The High Court has rejected a legal challenge to Trafford Metropolitan Borough Council’s consultation on its proposal to cut its adult social care budget for 2015/16.
The claimant in T, R (On the Application Of) v Trafford Metropolitan Borough Council  EWHC 369 was a 46-year-old disabled man who lives in a supported living placement and is dependent on 24-hour supported care.
The court was told that he would be extremely vulnerable and at risk should any of the support he received be reduced. He acted during the proceedings through his mother as litigation friend.
Trafford’s consultation ran from 21 October 2014 to 12 December 2014. The council was due to set its budget for 2015/2016 at a meeting on Wednesday (18 February 2015).
The ground of challenge was that Trafford failed to provide adequate information on whether there were alternatives to the council’s proposal, which would result in a lesser reduction of funding for adult social care services. The alternatives suggested were increasing council tax and using money from Trafford's reserves.
Mr Justice Stewart held an expedited hearing on 16 February. He said there were two questions before the court:
- Was the defendant council under a duty of common law to include information about realistic alternative options in its consultation on proposed cuts to adult social care?
- If so, did Trafford discharge its duty?
The judge noted that there was no statutory requirement on Trafford to consult in this case, and the issue was the common law requirement in those circumstances.
Mr Justice Stewart concluded that in this case fairness did not require consultation upon arguable yet discarded alternative options.
The judge said he took into account the two factors identified at paragraph 26 of the Supreme Court ruling in Moseley as emerging from the authorities – (a) the degree of specificity with which, in fairness, the public authority should conduct its consultation exercise may be influenced by the identity of those whom it is consulting – the economically disadvantaged may need a presentation with more specificity; (b) the demands of fairness are likely to be somewhat higher when an authority contemplates depriving someone of an existing benefit or advantage than where the claimant is a bare applicant for a future benefit.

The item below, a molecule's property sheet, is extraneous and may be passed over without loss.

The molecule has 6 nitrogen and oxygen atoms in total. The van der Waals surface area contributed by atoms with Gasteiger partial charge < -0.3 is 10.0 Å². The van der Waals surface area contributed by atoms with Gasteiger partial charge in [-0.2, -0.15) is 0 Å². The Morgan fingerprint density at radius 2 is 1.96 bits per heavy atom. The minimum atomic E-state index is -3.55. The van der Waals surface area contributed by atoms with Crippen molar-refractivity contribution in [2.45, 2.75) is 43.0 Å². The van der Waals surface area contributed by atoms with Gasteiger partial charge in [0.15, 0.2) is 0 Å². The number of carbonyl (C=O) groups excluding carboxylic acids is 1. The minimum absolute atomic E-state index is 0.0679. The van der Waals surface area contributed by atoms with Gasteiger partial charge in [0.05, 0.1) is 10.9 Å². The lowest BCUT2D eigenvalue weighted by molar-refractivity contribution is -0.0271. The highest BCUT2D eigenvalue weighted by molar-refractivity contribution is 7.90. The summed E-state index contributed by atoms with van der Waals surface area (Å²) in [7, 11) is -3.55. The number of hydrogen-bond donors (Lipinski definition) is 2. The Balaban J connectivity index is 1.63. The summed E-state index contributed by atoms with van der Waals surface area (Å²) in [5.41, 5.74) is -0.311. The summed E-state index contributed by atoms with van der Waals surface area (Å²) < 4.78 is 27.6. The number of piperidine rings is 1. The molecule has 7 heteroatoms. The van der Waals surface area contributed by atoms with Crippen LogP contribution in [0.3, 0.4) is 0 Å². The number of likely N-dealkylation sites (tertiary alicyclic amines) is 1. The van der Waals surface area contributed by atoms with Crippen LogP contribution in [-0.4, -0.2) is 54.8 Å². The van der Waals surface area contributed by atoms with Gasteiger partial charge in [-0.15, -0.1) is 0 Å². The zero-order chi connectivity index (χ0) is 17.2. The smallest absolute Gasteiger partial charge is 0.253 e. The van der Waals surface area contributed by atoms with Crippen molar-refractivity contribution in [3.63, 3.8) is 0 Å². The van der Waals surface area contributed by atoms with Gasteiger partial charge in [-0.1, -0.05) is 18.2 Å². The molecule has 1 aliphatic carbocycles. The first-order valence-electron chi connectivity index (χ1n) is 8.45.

He also accepted that there were some similarities in the statutory requirement to consult in Moseley [relating to Haringey's council tax consultation] and the voluntary consultation in the present case. “The purpose of the voluntary consultation was to have public participation in the local authority's decision making process. Though not as clear-cut as in Moseley, it might be said that the context was one with which the general public may not be expected to be familiar.”
Nevertheless, Mr Justice Stewart said:
- Although the intention of the Trafford consultation was to involve the public, there was no statutory requirement to do this. Common law fairness may sometimes require consultation upon discarded alternative options. But in this regard the factual context in authorities cited by Lord Wilson in Moseley – R (Medway Council and others) v Secretary of State for Transport and R (Montpeliers and Trevors Association) v Westminster City Council was “a world away from the present case”;
- The context of Moseley, though it had similarities, was different. In Moseley, the statutory consultation was about making people pay council tax when they were previously exempt from it. “The present case involves five different consultations on differing areas of the total budget, in circumstances where there has been no (pre) determination of how and where the detailed impact of budget reductions in any particular part will fall.” In this regard the judge also had regard to the caution endorsed by the Court of Appeal in the Royal Brompton case.
- There was nothing in Moseley that detracted from a paragraph in the Court of Appeal ruling in Rusal in October 2014 which provided: "It is also clear from the authorities that the courts have to allow the consultant body a wide degree of discretion as to the options on which to consult: as the Divisional Court held in the Vale of Glamorgan Council v Lord Chancellor and Secretary of State for Justice…at : …there is no general principle that a Minister entering into consultation must consult on all possible alternative ways in which a specific objective might arguably be capable of being achieved. It would make the process of consultation inordinately complex and time consuming if that were so….”